Prisoner of the Inquisition by Theresa Breslin

Zarita is the rich daughter of the town magistrate, at the time of the Spanish Inquisition, 1483. Her mother is ill with Zarita’s unborn sibling, and when she takes a trip to the Church to make an offering, a beggar touches her in pursuit of a coin to buy medicine for his sick wife, and she accuses him of assault. The beggar is brought before the magistrate, where, against Zarita’s will, he is executed. The news that Zarita’s baby brother died comes soon after. The executioners spot Saulo, the beggar’s son, watching in the bushes, and they take him off to be a slave on a galley ship. Then Saulo takes up the narrative, and vows vengeance on the magistrate, Zarita, and all his family. He is put on a boat to be a slave rower, and there he meets Captain Cosimo, who takes him away on his ship, and, after after learning about the boy’s aptitude for maths and languages, makes him his navigator.Meanwhile Zarita’s mother has died soon after childbirth, and her father remarried to the spiteful Lorena, who does anything she can to make her step daughter’s life miserable. Zarita then remembers about the beggar’s wife, and goes out on a search for her, and with the help of a Jewish doctor, she finds her, dying so she takes her to her aunt’s convent and nurses her until her final hours. By now the Inquisition has arrived to drive out all the non-Catholics, and the town lives in fear, with people being tortured and burned for heresy. Zarita’s father then decides that, because she has not gotten married yet, and will not get married, she must be sent away to her Aunt Beatriz’ convent to be shut away and live life as a nun. Whilst this happens, Saulo is battling pirates, and when the ship is taken over and Captain Cosimo dies, Saulo is given his peacock-blue velvet coat, where the Captain has sewn his life’s earnings. Saulo is rich, and after meeting the renowned Christopher Columbus who is planning his journey across the Atlantic, he returns to Spain to seek his revenge. He visits the magistrate’s house, where he burns it to the ground, killing Zarita’s father, but not Lorena, who is about to give birth. She is taken to the convent, where a baby boy is born with the help of the Jewish doctor, but Lorena is dying, and she confesses everything she has done, including the letter she wrote to the Inquisition about Zarita. Then Zarita goes to the Royal Court where she is captured and given a sentence to be burned at the stake for heresy. Lorena told the Inquisition that Zarita and her father were Jews. Will she survive? You’ll have to read the book to find out!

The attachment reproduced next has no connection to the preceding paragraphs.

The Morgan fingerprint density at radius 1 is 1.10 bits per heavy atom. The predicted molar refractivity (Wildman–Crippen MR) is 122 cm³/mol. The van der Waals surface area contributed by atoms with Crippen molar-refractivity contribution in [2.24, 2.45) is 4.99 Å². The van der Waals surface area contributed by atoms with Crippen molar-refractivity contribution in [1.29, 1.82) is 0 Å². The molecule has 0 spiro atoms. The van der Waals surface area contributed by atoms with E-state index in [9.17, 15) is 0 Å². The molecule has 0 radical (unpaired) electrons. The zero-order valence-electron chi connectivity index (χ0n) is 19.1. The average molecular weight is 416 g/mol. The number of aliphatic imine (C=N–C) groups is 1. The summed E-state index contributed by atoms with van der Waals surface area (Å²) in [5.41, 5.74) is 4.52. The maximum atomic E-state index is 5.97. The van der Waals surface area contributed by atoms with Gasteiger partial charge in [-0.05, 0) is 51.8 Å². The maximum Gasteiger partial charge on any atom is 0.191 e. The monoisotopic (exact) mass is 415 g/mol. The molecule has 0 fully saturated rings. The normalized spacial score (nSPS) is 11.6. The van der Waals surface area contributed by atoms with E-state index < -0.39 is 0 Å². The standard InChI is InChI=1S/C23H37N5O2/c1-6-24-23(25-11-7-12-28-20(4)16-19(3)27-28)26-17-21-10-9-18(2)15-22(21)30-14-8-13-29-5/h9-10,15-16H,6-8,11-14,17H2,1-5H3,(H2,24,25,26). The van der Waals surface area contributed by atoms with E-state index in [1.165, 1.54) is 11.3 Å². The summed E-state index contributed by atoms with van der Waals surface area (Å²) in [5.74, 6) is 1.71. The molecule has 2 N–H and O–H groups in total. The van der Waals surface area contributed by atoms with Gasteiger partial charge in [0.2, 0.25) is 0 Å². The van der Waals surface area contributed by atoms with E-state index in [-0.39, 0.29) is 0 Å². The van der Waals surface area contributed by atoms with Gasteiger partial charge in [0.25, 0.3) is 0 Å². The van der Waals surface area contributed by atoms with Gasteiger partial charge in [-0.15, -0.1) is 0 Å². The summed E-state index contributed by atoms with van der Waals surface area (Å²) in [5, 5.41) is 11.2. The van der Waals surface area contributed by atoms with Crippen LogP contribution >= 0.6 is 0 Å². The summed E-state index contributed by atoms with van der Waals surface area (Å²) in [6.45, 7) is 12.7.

In all honesty, at the beginning of this book I didn’t think it was incredibly interesting, and this continued throughout the first five chapters or so, as it didn’t really get off to a racing start. I would say that it is not one for everyone, but by the end I was more interested and involved in the story. I liked how the story starts by giving you a prologue of complete irrelevance to what you are about to read, and then the last chapter is just a repeat of the prologue which rounds off the story nicely. It was definitely a very well-researched book, with many of the facts and characters completely true, and overall I think it was well written, it just wasn’t the best book I had ever read.




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